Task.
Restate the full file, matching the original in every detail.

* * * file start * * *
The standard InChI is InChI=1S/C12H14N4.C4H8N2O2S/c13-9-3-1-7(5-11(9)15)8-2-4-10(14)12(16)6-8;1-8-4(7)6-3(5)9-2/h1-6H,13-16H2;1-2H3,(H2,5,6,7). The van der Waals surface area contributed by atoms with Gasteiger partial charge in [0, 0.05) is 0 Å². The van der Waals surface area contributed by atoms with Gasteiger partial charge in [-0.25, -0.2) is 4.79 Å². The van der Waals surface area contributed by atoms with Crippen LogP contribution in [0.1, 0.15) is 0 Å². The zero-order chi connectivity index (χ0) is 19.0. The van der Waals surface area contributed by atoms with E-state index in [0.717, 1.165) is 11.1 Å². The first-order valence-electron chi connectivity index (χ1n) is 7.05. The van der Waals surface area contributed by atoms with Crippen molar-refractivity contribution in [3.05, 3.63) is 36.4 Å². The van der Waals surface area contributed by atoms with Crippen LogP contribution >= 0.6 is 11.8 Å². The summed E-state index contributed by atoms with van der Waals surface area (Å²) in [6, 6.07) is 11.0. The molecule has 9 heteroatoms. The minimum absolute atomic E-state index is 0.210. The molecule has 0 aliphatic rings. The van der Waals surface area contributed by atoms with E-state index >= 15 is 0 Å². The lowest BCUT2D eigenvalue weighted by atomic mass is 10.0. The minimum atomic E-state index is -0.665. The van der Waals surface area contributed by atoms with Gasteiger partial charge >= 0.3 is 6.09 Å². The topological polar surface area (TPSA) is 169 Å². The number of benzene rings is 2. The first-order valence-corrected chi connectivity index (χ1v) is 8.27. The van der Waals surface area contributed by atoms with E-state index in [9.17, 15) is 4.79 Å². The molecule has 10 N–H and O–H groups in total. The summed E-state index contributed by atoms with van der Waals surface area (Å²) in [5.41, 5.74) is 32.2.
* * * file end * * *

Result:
The standard InChI is InChI=1S/C12H14N4.C4H8N2O2S/c13-9-3-1-7(5-11(9)15)8-2-4-10(14)12(16)6-8;1-8-4(7)6-3(5)9-2/h1-6H,13-16H2;1-2H3,(H2,5,6,7). The van der Waals surface area contributed by atoms with Gasteiger partial charge in [0, 0.05) is 0 Å². The van der Waals surface area contributed by atoms with Gasteiger partial charge in [-0.25, -0.2) is 4.79 Å². The van der Waals surface area contributed by atoms with Crippen LogP contribution in [0.1, 0.15) is 0 Å². The zero-order chi connectivity index (χ0) is 19.0. The van der Waals surface area contributed by atoms with E-state index in [0.717, 1.165) is 11.1 Å². The first-order valence-electron chi connectivity index (χ1n) is 7.05. The van der Waals surface area contributed by atoms with Crippen molar-refractivity contribution in [3.05, 3.63) is 36.4 Å². The van der Waals surface area contributed by atoms with Crippen LogP contribution >= 0.6 is 11.8 Å². The summed E-state index contributed by atoms with van der Waals surface area (Å²) in [6, 6.07) is 11.0. The molecule has 9 heteroatoms. The minimum absolute atomic E-state index is 0.210. The molecule has 0 aliphatic rings. The van der Waals surface area contributed by atoms with E-state index >= 15 is 0 Å². The lowest BCUT2D eigenvalue weighted by atomic mass is 10.0. The minimum atomic E-state index is -0.665. The van der Waals surface area contributed by atoms with Gasteiger partial charge >= 0.3 is 6.09 Å². The topological polar surface area (TPSA) is 169 Å². The number of benzene rings is 2. The first-order valence-corrected chi connectivity index (χ1v) is 8.27. The van der Waals surface area contributed by atoms with E-state index in [9.17, 15) is 4.79 Å². The molecule has 10 N–H and O–H groups in total. The summed E-state index contributed by atoms with van der Waals surface area (Å²) in [5.41, 5.74) is 32.2.